With glyphosate currently under intense scrutiny worldwide from an environmental and health perspective, the paper’s authors contemplate possible scenarios of farming without our most important and popular herbicide.
The objective of this study was to determine whether a jungle rice population from the tropical Ord River region of northwest Australia was glyphosate-resistant and whether alternative herbicides labelled for jungle rice control were still effective. Seed samples collected from the field site were initially screened with glyphosate in the glasshouse, and surviving individuals were self-pollinated for subsequent glyphosate dose-response studies. Glyphosate resistance was confirmed, as the suspected resistant population was found to be 8.6-fold more resistant to glyphosate than a susceptible population-based on survival (LD50 of 3.72 kg ha21), and 5.6-fold more resistant based on biomass reduction (GR50 of 1.16 kg ha21).
Weed resistance to foliar herbicides has dramatically increased worldwide in the last two decades. As a consequence, current practices of weed management have changed, with increased adoption of soil-applied herbicides to restore control of herbicide-resistant weeds.
This paper outlines three case studies of weed species that have demonstrated a great propensity for HR gene flow: B. scoparia in western North America, Amaranthus palmeri S. Watson (Palmer amaranth) in the United States (U.S.), and Lolium rigidum Gaud. (annual or rigid ryegrass) in Australia. These three species share three common features: (1) a top troublesome and economically damaging weed in their respective jurisdictions; (2) high incidence of multiple resistance in populations; and (3) rapid expansion of resistance incidence across jurisdictions in a short period of time.
This review covers recent developments and trends in herbicide-resistant (HR) weed management in agronomic field crops. In countries where input-intensive agriculture is practised, these developments and trends over the past decade include renewed efforts by the agrichemical industry in herbicide discovery, cultivation of crops with combined (stacked) HR traits, increasing reliance on preemergence vs. postemergence herbicides, breeding for weed-competitive crop cultivars, expansion of harvest weed seed control practices, and advances in site-specific or precision weed management.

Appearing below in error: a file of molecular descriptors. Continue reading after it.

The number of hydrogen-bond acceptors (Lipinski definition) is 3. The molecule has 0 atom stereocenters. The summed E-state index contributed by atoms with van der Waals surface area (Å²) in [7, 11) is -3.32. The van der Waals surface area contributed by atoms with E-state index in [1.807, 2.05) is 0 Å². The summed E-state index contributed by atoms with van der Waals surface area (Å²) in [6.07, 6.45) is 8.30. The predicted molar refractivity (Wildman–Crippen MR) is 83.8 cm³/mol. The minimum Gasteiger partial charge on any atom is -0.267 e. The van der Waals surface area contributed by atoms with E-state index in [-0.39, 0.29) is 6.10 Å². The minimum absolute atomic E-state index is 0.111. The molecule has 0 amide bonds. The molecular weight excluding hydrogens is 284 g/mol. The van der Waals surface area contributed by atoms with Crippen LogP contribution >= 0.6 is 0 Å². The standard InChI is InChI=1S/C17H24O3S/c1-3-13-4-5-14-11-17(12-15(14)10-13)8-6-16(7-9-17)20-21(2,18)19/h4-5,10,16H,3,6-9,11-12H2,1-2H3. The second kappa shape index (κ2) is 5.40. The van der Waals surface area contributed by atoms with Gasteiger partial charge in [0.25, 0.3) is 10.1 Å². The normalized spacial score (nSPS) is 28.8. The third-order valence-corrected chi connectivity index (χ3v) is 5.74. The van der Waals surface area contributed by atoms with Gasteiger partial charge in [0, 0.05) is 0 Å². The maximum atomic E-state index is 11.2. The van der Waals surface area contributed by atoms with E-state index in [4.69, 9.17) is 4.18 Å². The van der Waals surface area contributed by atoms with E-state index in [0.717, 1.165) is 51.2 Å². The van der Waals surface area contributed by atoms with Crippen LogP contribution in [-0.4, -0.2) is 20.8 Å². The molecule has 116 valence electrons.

The increasing number of weedy species resistant to dinitroaniline herbicides warrants studies on the evolutionary factors contributing to resistance evolution, including genetic inheritance of resistance traits.
In this study, the researchers investigated the genetic control of trifluralin resistance in a well-characterised Lolium rigidum Gaud. (annual ryegrass) population from Western Australia. This population was purified to contain plants homozygous for the Val-202-Phe α-tubulin mutation, and used as the resistant (R) parents and crossed with susceptible (S) parents to produce eight reciprocal F1 families.
Synthetic auxin herbicides, such as 2,4-dichlorophenoxyacetic acid (2,4-D), are widely used for selective control of broadleaf weeds in cereals and transgenic crops.
The obvious evolutionary reality is that persistent use of harvest weed seed control (HWSC) is a selection pressure for any mechanisms enabling L. rigidum seed to avoid HWSC. For example, seed shatters before grain harvest or a greater percentage of retained seed at a height below that at which the crop is cut in the harvesting operation.
In Australia, triazine herbicides have routinely controlled the Vulpia species (Vulpia bromoides, Vulpia myuros, and Vulpia fasciculata; collectively referred to as silvergrass). However, a simazine-resistant silvergrass biotype, collected from Pingelly in the Western Australian grain belt in 2014, has been confirmed.
Resistance to auxinic herbicides is increasing in a range of dicotyledonous weed species, but in most cases the biochemical mechanism of resistance is unknown. Using 14C-labelled herbicide, the mechanism of resistance to 2,4-dichlorophenoxyacetic acid (2,4-D) in two wild radish (Raphanus raphanistrum L.) populations was identified as an inability to translocate 2,4-D out of the treated leaf.